Here's the latest from Ray, sorry its a little late:
I've had an excellent couple of weeks, with seven new species going onto the Ray's Rambles list which now stands at 962, my year list has leapt to 291.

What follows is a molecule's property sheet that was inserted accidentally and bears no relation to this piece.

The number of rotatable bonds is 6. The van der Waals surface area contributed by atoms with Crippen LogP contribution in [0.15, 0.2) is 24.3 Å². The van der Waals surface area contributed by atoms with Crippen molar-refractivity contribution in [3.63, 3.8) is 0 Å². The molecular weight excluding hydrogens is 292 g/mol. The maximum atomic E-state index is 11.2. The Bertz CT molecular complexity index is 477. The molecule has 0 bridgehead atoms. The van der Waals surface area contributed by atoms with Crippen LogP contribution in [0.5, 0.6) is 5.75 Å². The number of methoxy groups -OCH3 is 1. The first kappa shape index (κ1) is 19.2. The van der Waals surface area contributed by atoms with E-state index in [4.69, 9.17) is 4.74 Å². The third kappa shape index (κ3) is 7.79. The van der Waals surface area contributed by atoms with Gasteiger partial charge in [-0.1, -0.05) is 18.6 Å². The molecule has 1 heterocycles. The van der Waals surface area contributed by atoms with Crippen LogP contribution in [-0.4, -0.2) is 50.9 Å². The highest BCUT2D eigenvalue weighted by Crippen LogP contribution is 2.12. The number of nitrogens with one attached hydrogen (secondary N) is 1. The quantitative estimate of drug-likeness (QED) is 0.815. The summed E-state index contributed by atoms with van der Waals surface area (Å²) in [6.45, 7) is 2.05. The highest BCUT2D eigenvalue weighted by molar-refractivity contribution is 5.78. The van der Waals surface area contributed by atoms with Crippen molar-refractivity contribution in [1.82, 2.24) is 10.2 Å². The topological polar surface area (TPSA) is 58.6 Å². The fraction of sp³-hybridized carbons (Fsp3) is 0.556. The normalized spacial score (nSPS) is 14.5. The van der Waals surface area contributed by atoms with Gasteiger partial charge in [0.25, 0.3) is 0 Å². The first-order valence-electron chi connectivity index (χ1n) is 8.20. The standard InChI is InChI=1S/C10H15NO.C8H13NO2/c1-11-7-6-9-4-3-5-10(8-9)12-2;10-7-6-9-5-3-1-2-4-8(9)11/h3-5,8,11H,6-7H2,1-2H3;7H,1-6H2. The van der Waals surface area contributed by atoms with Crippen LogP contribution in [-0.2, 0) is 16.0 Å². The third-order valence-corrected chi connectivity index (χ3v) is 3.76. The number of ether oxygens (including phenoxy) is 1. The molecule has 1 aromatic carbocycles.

A tiny orange fungi, coral spot fungus, was found on several twigs laying at the side of the car park and two bright red weevils, apious frumentarium, on the Island Hide window - these weevils have no common name. The real interest has been on the beach, where there was a major wreck of sea creatures following a northerly gale. There were literally tens of thousands of starfish and tubeworms and millions of razorshells washed up. The tubeworms, (pectinaria sp) live in long, fragile, conical tubes made out of sand grains. Virtually all the razorshells were of an American species that was introduced into The Wash several years ago, they are smaller than our pod razors and have a distinct curve in the shell. I also found the remains of a large lobster, the shell of a great scallop and a few common sunstars. Other creatures found that were already on my list were at least 20 dabs, hundreds of slipper limpets and dozens of green shore crabs. I had a very interesting conversation with a man who was doing a commercial shellfish survey, he told me about the American razors, and how, if you crush a piece of hornwrack, it will give off a strong smell of lemons, hence the local fishermen's name for it - lemonweed. He also answered a question that has bugged me for years. I've often heard people talk of 'swinners', I thought that they were undersized crabs, but it turns out that it is the local name for the green shore crab. You live and learn! Ray Kimber.